Business Ethics: Compliance vs Conscience
On Saturday there was an interesting, provocative piece in the Telegraph by Charles Moore on the ‘Crystal Methodist’ Paul Flowers/Co-operative Bank scandal. He argued that the Bank’s much lauded ethical stance is what got it in trouble – that by emphasising ‘compliance’ with ethical/corporate social responsibility systems, they took personal judgement, or ‘conscience’, out of the system, freeing individuals to act in an unethical way. He scales this up to claim “this obsession with Ethics is one of the great curses of our time.”
Here’s where I agree with Moore:
- Some people do use ticking boxes as a shield to avoid taking personal responsibility.
- That if the Co-operative were truly ethical, it would ensure that a qualified competent person was in charge of its customers’ money (BTW: I am one of those customers & so is Terra Infirma Ltd).
- Far too many organisations that have a CSR/ethical policy still screw up.
But on the fundamental point, that the bank was corrupted by an obsession with compliance with its ethical systems, I must disagree.
For a start, there is no evidence that the crash was due to Flower’s political leanings or beliefs. Indeed, the first bank to go belly up in the 2007 credit crunch was Northern Rock, then chaired by Matt Ridley. Ridley is almost the antithesis of Flowers – right leaning, highly pro-market, a climate change sceptic and, we must presume in the absence of evidence to the contrary, clean living. The only thing the two of them have in common is that both were almost entirely unqualified and inexperienced to run a bank. It was incompetence that put both institutions in peril, not politics.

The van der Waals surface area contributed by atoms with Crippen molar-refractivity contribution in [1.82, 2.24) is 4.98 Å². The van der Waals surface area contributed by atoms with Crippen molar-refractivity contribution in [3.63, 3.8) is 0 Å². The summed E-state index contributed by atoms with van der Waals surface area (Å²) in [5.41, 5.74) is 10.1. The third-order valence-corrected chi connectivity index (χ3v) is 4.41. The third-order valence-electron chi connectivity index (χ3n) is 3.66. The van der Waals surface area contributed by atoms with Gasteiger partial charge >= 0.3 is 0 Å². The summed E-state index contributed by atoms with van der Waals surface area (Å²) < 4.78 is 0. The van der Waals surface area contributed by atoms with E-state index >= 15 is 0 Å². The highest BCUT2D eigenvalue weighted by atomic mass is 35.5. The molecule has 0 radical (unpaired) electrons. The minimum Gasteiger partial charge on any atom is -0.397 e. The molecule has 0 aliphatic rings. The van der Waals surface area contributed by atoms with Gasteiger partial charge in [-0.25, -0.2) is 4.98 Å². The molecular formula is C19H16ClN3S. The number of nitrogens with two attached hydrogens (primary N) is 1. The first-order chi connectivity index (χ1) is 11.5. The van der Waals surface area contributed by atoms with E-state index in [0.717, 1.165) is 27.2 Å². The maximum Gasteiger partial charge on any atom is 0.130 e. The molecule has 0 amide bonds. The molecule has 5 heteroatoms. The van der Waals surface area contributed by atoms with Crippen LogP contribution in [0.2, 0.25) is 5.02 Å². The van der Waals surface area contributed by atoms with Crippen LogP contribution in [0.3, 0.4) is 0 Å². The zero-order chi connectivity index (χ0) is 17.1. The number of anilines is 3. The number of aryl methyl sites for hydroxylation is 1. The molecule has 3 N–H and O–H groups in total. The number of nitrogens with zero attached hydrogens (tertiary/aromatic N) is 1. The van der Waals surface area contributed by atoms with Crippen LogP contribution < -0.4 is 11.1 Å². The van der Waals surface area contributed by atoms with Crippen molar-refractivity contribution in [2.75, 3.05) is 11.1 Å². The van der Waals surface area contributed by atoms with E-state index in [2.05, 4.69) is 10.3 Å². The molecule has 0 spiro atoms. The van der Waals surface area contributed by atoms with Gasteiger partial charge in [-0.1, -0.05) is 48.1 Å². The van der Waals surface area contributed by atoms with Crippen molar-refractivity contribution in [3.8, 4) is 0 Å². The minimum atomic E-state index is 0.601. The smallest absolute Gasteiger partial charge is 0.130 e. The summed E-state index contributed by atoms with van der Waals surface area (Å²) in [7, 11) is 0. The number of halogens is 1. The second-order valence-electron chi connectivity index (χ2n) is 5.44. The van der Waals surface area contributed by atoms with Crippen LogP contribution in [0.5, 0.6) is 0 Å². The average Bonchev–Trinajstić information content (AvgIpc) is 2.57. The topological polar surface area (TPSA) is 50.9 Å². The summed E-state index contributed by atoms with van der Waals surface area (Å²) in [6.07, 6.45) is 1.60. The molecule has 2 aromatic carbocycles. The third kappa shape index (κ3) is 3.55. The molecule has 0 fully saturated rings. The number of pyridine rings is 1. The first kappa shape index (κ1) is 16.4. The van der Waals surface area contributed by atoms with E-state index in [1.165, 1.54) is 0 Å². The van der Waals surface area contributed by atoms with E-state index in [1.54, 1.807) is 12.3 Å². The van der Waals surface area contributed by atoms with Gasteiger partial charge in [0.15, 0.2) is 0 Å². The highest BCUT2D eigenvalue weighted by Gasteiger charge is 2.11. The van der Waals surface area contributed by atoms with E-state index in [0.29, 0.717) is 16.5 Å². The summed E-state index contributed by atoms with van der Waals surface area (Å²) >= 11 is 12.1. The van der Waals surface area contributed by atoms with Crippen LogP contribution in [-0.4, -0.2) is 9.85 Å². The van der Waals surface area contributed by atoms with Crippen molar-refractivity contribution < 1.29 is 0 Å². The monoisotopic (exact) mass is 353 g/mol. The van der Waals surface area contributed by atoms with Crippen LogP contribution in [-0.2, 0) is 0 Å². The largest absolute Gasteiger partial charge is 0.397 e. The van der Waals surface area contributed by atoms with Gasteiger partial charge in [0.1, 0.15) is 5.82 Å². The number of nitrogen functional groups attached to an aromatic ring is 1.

Then, imagine trying to run a large organisation in the absence of a compliance system and relying entirely on personal ethics and judgement? How could you ensure there was no slave or child labour in global supply chains without a system of audits? How would you ensure that your waste wasn’t ending up in a lake somewhere without a duty of care process? How would you know that your recruitment process is not discriminatory without monitoring diversity? None of these things can be delivered simply by individuals in organisations acting spontaneously on their conscience – even if they all had spotless halos shining above their heads.
What Moore is guilty of is the classic newspaper columnist’s false ‘or’, because you can have both compliance AND conscience. And of course you can have neither as we see in so many organisations, and plenty of scandals there too.
I would go so far as to say the modern organisation needs both. You need policies so people know what is expected and the systems to make sure you are following through on your policies. But those systems should never insulate any of us from making the right ethical judgements. That’s ethics.